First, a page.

The linguistic prehistory of Australia: Opportunities for dialogue with archaeology

24th May 2014

Patrick McConvell

Introduction*

Pama Nyungan languages (published in Australian Archaeology 31:6).

Pama Nyungan languages (published in Australian Archaeology 31:6).

Both linguistic and archaeological work in Australia have made great strides in the last  20 years. However, these developments have occurred in each discipline in isolation from, and largely in ignorance of, the methods and results of the other discipline. This situation is ripe for change: the links between the disciplines are demanding attention in order to answer questions about Australian prehistory emerging in both. Recent archaeology has drawn more and more on anthropology and social theory, and historical linguistics has begun to attune itself to the advances in linguistic anthropology and sociolinguistics. By means of this bridge through anthropology, the divide between archaeology and linguistics can now be crossed and a common language—or at least a measure of bilingualism—can develop within the disciplines, in order jointly to construct models of social, cultural and linguistic change.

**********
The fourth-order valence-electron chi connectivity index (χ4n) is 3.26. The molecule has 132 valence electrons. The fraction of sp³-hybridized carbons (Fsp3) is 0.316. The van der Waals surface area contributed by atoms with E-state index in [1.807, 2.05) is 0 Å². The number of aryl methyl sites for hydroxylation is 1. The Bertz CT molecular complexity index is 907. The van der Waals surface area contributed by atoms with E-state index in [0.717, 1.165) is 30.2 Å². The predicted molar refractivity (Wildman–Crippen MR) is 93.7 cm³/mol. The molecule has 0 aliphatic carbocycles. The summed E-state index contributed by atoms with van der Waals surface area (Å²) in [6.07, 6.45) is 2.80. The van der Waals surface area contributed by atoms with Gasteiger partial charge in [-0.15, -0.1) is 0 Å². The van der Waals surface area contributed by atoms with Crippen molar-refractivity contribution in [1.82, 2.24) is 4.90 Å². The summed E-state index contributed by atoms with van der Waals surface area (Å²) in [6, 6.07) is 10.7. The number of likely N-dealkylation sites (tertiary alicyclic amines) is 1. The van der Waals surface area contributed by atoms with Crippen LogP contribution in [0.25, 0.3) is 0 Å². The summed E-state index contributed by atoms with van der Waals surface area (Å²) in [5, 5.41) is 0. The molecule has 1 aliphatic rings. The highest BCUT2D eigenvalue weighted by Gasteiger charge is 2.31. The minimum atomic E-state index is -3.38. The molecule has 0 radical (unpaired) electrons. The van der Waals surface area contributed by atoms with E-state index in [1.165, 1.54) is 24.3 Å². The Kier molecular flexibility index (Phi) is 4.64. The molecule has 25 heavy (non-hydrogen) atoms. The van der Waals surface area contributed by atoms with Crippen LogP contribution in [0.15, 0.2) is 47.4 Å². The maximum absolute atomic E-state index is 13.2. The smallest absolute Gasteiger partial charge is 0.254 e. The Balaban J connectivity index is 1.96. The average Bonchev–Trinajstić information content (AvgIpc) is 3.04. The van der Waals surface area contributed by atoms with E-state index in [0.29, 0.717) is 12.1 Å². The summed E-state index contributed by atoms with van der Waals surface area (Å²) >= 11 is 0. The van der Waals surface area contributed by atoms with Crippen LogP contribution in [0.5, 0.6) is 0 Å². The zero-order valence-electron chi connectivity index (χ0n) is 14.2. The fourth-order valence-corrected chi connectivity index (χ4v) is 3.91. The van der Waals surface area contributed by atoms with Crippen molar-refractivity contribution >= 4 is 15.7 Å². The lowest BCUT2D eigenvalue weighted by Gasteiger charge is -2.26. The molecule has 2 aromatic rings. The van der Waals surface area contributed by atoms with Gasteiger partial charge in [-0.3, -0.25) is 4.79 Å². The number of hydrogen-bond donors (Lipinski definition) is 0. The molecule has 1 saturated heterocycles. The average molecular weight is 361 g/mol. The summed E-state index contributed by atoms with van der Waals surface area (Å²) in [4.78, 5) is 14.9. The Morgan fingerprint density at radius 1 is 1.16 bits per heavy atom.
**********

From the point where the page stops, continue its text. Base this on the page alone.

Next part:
*Note that an abstract was not included with this paper, and so the introductory paragraph has been included here instead of the abstract.

McConvell, P.
The linguistic prehistory of Australia: Opportunities for dialogue with archaeology
December 1990
31
3–27
Article
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